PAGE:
'Night, Mother

'Night, Mother

5.0 1
by Marsha Norman
     
 

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ISBN-10: 0822208210

ISBN-13: 9780822208211

Pub. Date: 06/01/1983

Publisher: Dramatists Play Service, Incorporated

The scene is the living room/kitchen of a small house on an isolated country road, which is shared by Jessie and her mother. Jessie's father is dead; her loveless marriage ended in divorce; her absent son is a petty thief and ne'er-do-well; her last job didn't work out and, in general, her life is stale and unprofitable. As the play begins Jessie asks for her father's

Overview

The scene is the living room/kitchen of a small house on an isolated country road, which is shared by Jessie and her mother. Jessie's father is dead; her loveless marriage ended in divorce; her absent son is a petty thief and ne'er-do-well; her last job didn't work out and, in general, her life is stale and unprofitable. As the play begins Jessie asks for her father's service revolver and calmly announces that she intends to kill herself. At first her mother refuses to take her seriously, but as Jessie sets about tidying the house and making lists of things to be looked after, her sense of desperate helplessness begins to build. In the end, with the inexorability of genuine tragedy, she can only stand by, stunned and unbelieving, as Jessie quietly closes and locks her bedroom door and ends her profound unhappiness in one fatal, stunning and deeply disturbing moment—a moment never to be forgotten by those who have witnessed, and come to understand, her plight.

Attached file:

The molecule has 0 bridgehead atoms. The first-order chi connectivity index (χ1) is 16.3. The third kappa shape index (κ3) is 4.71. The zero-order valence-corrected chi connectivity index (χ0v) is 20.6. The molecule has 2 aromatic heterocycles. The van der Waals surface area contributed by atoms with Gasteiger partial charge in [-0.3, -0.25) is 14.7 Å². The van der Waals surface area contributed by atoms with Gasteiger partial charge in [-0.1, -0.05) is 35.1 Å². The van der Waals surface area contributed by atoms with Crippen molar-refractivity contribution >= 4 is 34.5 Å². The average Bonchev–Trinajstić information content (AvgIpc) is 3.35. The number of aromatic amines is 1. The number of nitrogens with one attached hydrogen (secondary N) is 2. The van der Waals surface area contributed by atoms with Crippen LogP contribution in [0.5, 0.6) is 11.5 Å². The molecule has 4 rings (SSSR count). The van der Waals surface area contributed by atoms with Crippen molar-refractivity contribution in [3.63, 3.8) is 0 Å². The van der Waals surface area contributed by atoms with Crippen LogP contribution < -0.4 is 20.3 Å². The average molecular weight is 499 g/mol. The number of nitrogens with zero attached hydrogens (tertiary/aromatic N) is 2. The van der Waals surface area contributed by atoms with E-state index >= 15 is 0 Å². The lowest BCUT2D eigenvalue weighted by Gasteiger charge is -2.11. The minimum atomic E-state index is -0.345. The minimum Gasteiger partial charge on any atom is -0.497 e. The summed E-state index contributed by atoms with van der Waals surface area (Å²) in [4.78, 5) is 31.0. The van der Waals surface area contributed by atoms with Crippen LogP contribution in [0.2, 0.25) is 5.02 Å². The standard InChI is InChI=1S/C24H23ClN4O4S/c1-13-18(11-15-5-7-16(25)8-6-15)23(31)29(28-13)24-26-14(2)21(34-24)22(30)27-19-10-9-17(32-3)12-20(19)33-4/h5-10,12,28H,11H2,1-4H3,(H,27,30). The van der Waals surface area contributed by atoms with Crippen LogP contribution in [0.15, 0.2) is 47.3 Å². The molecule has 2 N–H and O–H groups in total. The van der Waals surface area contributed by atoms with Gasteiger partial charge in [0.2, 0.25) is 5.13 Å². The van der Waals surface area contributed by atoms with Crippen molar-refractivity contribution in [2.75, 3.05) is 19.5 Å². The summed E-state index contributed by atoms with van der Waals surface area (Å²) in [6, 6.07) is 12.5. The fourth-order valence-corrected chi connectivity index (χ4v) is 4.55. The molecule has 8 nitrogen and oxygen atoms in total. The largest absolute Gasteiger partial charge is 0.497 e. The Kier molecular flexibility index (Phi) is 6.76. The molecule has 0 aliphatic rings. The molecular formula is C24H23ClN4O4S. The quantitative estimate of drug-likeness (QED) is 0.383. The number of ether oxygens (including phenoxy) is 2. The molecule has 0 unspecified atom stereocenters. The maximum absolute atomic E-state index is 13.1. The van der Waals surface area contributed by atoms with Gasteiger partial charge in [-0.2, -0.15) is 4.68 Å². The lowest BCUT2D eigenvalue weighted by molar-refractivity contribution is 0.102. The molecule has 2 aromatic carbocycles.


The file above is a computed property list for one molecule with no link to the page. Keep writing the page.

Product Details

ISBN-13:
9780822208211
Publisher:
Dramatists Play Service, Incorporated
Publication date:
06/01/1983
Pages:
67
Sales rank:
797,138
Product dimensions:
5.20(w) x 7.50(h) x 0.30(d)

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'Night, Mother 5 out of 5 based on 0 ratings. 1 reviews.
MerryMayhem More than 1 year ago
This play isn't one for a light afternoon. It is beautiful, sad and humorous at turns, and it is heart-breakingly honest. The story of a relationship between mother and adult child, it speaks to that disconnect in communication so common with parents and children. In the end, which is sad but expected, it shows that we must each create our own freedom.